Suspicious activity on LastPass network, data compromised
LastPass is requiring all users to change their master password.
LastPass announced Monday that suspicious activity was identified on its network on Friday – as a result, LastPass account email addresses, password reminders, server per user salts, and authentication hashes were compromised.
“We are confident that our encryption measures are sufficient to protect the vast majority of users,” Joe Siegrist, CEO and cofounder of LastPass, wrote in a Monday post. “LastPass strengthens the authentication hash with a random salt and 100,000 rounds of server-side PBKDF2-SHA256, in addition to the rounds performed client-side.”
LastPass has blocked the suspicious activity and all users are being notified. An investigation found no evidence that encrypted user vault data was taken or that accounts were accessed, Siegrist wrote.
To ensure that data remains secure, all users are being asked to change their master password. Additionally, users who log in from a new device or IP address will be required to first verify their account via email, unless multifactor authentication is enabled.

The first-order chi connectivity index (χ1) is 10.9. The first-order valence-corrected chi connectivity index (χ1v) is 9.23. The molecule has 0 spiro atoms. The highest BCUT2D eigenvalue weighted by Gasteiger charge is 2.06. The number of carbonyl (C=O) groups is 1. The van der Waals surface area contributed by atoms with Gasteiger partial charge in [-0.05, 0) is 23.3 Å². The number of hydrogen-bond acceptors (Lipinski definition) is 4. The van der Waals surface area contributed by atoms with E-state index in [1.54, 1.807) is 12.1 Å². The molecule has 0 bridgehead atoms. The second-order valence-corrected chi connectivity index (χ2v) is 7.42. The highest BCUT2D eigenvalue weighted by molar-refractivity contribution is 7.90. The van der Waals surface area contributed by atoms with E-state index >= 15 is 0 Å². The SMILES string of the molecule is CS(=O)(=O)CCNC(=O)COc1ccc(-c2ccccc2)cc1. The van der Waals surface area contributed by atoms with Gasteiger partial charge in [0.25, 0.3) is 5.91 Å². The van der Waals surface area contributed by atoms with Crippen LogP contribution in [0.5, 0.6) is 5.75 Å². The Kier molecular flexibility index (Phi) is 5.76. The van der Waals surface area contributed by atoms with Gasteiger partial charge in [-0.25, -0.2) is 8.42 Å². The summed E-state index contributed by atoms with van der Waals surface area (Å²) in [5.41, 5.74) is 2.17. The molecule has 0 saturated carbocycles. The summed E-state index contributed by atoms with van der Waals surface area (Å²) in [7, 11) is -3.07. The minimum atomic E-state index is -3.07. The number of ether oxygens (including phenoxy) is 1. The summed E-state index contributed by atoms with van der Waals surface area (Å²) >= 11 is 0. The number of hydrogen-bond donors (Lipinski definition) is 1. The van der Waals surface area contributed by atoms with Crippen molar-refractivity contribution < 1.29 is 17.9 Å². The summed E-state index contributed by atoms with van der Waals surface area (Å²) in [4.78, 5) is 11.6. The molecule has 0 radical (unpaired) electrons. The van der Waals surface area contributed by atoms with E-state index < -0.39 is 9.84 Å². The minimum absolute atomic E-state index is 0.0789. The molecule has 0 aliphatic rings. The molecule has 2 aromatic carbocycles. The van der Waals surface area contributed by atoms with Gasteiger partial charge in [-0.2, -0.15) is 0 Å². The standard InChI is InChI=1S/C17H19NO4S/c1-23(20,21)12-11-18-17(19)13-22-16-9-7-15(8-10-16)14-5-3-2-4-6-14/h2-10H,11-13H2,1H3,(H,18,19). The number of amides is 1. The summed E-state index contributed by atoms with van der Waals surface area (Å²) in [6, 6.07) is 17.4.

“The fact that the attackers are now armed with a list of LastPass users by email means that we may see some targeted phishing campaigns, presenting users with fake “Update your LastPass master password” links,” Tod Beardsley, security engineering manager with Rapid7, said in a statement emailed to SCMagazine.com on Monday.
In a Monday statement emailed to SCMagazine.com, Devin Egan, cofounder and CTO of LaunchKey, urged users to enable additional factors of authentication.
“Unlike a site that stores passwords one-way hashed, a password manager encrypts the users' passwords with a way to decrypt them so they can be used later,” Egan said. “Thus, LastPass's breached hashes and salts will be under attack and any successful crack could lead to a specific user without additional factors of authentication open to further data breaches.”